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Subject: Re: Records
From: Maxwell Paley <[log in to unmask]>
Reply-To:Maxwell Paley <[log in to unmask]>
Date:Thu, 15 Feb 2018 04:50:04 +0000
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I started paying attention to music really early, mostly the musicals and pop singers (Sinatra, Sarah) that my folks had.

When I was 10, I fell head over heels in love with a petite strawberry blonde 17 year old jewish girl from New Jersey named Lesley Gore who, still a junior in high school, found herself holding a golden record for a song called “Its My Party.” She sang in tune with a nice tone quality and range. She became Quincy Jones ‘ project as a producer. To get more body in her sound, he always double tracked her which meant, given limited equipment of the day, she had to sing along precisely with a previous track of herself with matched vowels, inflections and breaths. John Lennon was terrifically impressed and wanted to learn how to do it.

My first album was “I’ll Cry if I Want To” and I wore it out. It soon became clear that I had a “thing” for girl singers because Lesley was soon joined by Dusty Springfield and Dionne Warwick. Thinking back, most of these songs had lyrics about girls devoting their lives and energy to catching and keeping the attention of worthless, abusive men. While still 17, Lesley Gore did stand out by recording “You Don’t Own Me” which became essentially the theme song of the #metoo movement. Too bad Lesley didn’t get to see it; she died of lung cancer in 2015.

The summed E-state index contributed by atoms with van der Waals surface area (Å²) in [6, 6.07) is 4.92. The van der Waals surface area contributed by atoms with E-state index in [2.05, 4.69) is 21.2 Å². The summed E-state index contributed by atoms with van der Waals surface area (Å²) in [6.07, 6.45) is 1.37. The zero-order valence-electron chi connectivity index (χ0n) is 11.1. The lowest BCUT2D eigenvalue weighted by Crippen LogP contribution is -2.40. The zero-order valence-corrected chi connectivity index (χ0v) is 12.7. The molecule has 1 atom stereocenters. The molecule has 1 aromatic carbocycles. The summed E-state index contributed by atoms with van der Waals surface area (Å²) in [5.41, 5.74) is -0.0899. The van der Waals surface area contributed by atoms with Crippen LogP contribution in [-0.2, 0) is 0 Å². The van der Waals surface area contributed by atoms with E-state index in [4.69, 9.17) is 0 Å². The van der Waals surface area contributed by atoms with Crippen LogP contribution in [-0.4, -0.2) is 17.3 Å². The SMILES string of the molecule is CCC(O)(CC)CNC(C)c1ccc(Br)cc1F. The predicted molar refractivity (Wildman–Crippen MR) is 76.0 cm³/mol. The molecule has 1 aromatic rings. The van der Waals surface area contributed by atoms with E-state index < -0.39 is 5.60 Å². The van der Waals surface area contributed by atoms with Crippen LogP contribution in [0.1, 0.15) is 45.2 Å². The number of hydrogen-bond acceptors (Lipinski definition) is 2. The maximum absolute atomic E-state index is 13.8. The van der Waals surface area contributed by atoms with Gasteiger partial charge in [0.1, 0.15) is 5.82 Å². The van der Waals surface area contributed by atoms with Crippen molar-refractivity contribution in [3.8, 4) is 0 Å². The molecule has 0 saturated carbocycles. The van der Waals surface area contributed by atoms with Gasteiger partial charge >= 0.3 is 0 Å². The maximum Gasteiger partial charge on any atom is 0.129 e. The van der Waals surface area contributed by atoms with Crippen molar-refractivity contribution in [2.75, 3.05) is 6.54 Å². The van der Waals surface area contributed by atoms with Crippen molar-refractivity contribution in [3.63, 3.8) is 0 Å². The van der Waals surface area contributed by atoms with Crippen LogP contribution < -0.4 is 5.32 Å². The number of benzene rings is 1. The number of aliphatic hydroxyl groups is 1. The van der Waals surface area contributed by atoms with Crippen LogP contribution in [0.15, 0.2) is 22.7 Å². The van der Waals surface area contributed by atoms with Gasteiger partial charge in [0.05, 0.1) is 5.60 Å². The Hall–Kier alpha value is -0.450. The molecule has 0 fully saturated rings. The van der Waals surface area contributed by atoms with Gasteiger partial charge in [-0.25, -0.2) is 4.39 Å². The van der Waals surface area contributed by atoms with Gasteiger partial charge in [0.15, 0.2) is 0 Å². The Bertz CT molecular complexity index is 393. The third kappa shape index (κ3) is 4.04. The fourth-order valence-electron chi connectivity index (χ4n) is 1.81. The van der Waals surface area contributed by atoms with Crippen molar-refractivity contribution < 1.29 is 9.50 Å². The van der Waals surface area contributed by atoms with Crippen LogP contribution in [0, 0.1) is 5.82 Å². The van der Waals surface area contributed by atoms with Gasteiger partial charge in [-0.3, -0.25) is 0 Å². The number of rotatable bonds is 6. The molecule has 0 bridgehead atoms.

There’s definitely a puerile quality to the words of many of these songs, but some of the ones Dusty Springfield tackled in that dark, husky voice like “I Wish I’d Never Loved You” or “I Just don’t know what to do with myself” or, most of all, “I’ve been wrong before” are seriously heartbreaking. She also died young of cancer. 

In 1962, Dionne Warwick recorded the Hal David/Burt Bacharach song, “Just like me, they long to be close to you” but it was buried in an album. It was catchy - a gossamer vocal line weaving intricate rhythms over a light as air accompaniment, made slightly dramatic by a black gospel sounding vocal group joining darkly into the refrain at the end.

Some years later, The Carpenters recorded it, flattening out the rhythm, beefing up the dynamics and adding a cheesy background vocal counter line and reducing the title down to “Close to you.”  It was a megahit. I always wondered what Dionne Warwick thought about it. She was none too happy when Dusty Springfield dusted off a B side song “Wishin’ and Hopin’” and made a monster hit. But even with s similar arrangement (both done by Burt Bacharach) Dusty really took charge and owned it.

I think that a lot of what I listened for in pop and rock’n’roll really set the tone for qualities that would be prioritized for me when I moved on to listening to jazz when I was 14 (again a strong attraction to “girl singers” - Billie, Ella, Sarah, Carmen).

A lot of that, in turn, defined some mental settings that I applied when I started to listen to opera at 15, again with a favored group of “girl singers:” Callas, Tebaldi, Price and Nilsson were the first.

Max Paley

Sent from my iPhone

> On Feb 15, 2018, at 02:07, Mark Bartelt <[log in to unmask]> wrote:
> 
> The thing I found most interesting about this thread was how
> many people on the list have (or at least once used to have)
> very eclectic musical tastes.  Besides the mention of opera
> recordings and other classical ones, people have mentioned
> Dylan, Jefferson Airplane, the Doors, Joni Mitchell, and so
> on.
> 
> I used to think that Hermine and I were the only ones on the
> list whose musical interests spanned those genres in addition
> to opera and other classical genres.
> 
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